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Al-Rashid sees the persecution of Christians in the region as being little different, however, than the attacks Islamic extremists have perpetrated against their fellow Muslims. I disagree – but I recognize his point. (Certainly Muslims have blown up their fair share of mosques around the world.) Either way, these attacks can only lead us to the same conclusion: that there remains, both in the Middle East and in the West, a distinct effort to conquer – either by destruction or conversion – a world that does not subscribe to Salafist, Wahabbist Islam, and that resists the Islamicization of its culture. Increasingly, as Islamic extremists target non-Muslims (and “moderate” Muslims) in their own backyard, they reveal the true impulse behind their crusade: the creation of a new Caliphate and the universal rule of Islam.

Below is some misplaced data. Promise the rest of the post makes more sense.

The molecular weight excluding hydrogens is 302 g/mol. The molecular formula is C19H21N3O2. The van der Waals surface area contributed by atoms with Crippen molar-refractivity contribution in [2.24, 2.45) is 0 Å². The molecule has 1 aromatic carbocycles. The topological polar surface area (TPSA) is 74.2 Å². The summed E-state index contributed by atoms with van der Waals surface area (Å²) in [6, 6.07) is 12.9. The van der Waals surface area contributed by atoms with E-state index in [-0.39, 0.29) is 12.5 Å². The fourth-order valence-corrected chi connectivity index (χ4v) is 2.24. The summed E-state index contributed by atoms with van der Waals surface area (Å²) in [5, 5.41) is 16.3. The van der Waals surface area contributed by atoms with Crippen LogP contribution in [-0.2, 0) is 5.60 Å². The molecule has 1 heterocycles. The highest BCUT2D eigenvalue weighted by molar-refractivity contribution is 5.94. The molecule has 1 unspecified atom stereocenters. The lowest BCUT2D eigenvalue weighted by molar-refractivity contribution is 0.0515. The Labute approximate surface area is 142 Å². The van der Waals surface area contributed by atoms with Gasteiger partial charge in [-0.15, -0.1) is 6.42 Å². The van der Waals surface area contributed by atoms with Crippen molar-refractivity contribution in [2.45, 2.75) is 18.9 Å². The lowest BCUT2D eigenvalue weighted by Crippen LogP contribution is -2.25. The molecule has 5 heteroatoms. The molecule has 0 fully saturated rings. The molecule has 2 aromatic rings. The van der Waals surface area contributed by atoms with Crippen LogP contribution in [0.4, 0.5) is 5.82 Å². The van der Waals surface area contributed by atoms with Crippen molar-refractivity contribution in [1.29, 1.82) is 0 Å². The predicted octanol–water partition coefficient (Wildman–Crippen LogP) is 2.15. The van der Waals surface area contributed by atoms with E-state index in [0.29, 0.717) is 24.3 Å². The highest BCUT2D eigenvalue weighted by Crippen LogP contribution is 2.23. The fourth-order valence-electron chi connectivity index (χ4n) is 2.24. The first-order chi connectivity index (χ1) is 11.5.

Yes, it is about religion.
Even as I write this, I can anticipate the outcry. “No, it’s not,” some will protest. “It’s about politics, and Israel.” “It’s power,” others will chime in, “and oil.”
But when those who define themselves entirely by their religion set out to destroy those who follow a different faith, what, then, if not about religion, is it?
More important: do we have the courage and the determination to face the truth, and change it?
Pope Benedict (though he has remained silent about the rising number of attacks of Muslims against Jews), is clearly hoping so: according to Reuters, he called the summit an effort to “solemnly renew the commitment of believers of every religion to live their own religious faith in the service of the cause or peace.”
May the New Year bring us, then, not merely explanations, but honesty; not only sympathy, but solutions.
Peace on earth. Good will toward men. And above all, a call for freedom.
Happy New Year.
Abigail R. Esman, a columnist for Forbes.com, is the author, most recently, of Radical State: How Jihad Is Winning Over Democracy in the West.
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